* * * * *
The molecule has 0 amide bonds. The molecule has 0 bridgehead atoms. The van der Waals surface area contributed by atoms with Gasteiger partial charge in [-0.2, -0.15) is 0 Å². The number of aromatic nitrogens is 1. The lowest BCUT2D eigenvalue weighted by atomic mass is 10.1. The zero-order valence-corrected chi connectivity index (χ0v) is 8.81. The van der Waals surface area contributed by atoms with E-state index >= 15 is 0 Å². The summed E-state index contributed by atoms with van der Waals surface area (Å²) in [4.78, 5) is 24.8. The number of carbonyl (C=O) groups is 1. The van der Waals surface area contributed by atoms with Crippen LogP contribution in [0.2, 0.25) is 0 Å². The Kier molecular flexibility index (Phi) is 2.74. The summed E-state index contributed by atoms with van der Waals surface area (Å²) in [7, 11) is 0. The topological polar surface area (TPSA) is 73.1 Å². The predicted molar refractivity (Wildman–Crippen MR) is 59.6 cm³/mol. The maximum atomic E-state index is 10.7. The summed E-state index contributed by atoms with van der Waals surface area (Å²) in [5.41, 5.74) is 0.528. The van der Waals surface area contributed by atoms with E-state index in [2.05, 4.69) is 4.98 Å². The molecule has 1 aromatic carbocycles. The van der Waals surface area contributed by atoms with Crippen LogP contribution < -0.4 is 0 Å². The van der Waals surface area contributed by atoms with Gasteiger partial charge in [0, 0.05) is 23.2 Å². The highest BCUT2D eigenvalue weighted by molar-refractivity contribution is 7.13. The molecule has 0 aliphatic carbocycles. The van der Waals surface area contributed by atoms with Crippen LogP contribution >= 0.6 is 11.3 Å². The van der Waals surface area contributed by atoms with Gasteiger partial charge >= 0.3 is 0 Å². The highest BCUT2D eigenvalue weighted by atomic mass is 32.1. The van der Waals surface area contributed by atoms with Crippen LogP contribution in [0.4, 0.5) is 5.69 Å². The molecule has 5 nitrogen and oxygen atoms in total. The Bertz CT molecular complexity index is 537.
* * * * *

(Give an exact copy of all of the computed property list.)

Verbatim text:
The molecule has 0 amide bonds. The molecule has 0 bridgehead atoms. The van der Waals surface area contributed by atoms with Gasteiger partial charge in [-0.2, -0.15) is 0 Å². The number of aromatic nitrogens is 1. The lowest BCUT2D eigenvalue weighted by atomic mass is 10.1. The zero-order valence-corrected chi connectivity index (χ0v) is 8.81. The van der Waals surface area contributed by atoms with E-state index >= 15 is 0 Å². The summed E-state index contributed by atoms with van der Waals surface area (Å²) in [4.78, 5) is 24.8. The number of carbonyl (C=O) groups is 1. The van der Waals surface area contributed by atoms with Crippen LogP contribution in [0.2, 0.25) is 0 Å². The Kier molecular flexibility index (Phi) is 2.74. The summed E-state index contributed by atoms with van der Waals surface area (Å²) in [7, 11) is 0. The topological polar surface area (TPSA) is 73.1 Å². The predicted molar refractivity (Wildman–Crippen MR) is 59.6 cm³/mol. The maximum atomic E-state index is 10.7. The summed E-state index contributed by atoms with van der Waals surface area (Å²) in [5.41, 5.74) is 0.528. The van der Waals surface area contributed by atoms with E-state index in [2.05, 4.69) is 4.98 Å². The molecule has 1 aromatic carbocycles. The van der Waals surface area contributed by atoms with Crippen LogP contribution < -0.4 is 0 Å². The van der Waals surface area contributed by atoms with Gasteiger partial charge in [0, 0.05) is 23.2 Å². The highest BCUT2D eigenvalue weighted by molar-refractivity contribution is 7.13. The molecule has 0 aliphatic carbocycles. The van der Waals surface area contributed by atoms with Crippen LogP contribution >= 0.6 is 11.3 Å². The van der Waals surface area contributed by atoms with Gasteiger partial charge >= 0.3 is 0 Å². The highest BCUT2D eigenvalue weighted by atomic mass is 32.1. The van der Waals surface area contributed by atoms with Crippen LogP contribution in [0.4, 0.5) is 5.69 Å². The molecule has 5 nitrogen and oxygen atoms in total. The Bertz CT molecular complexity index is 537.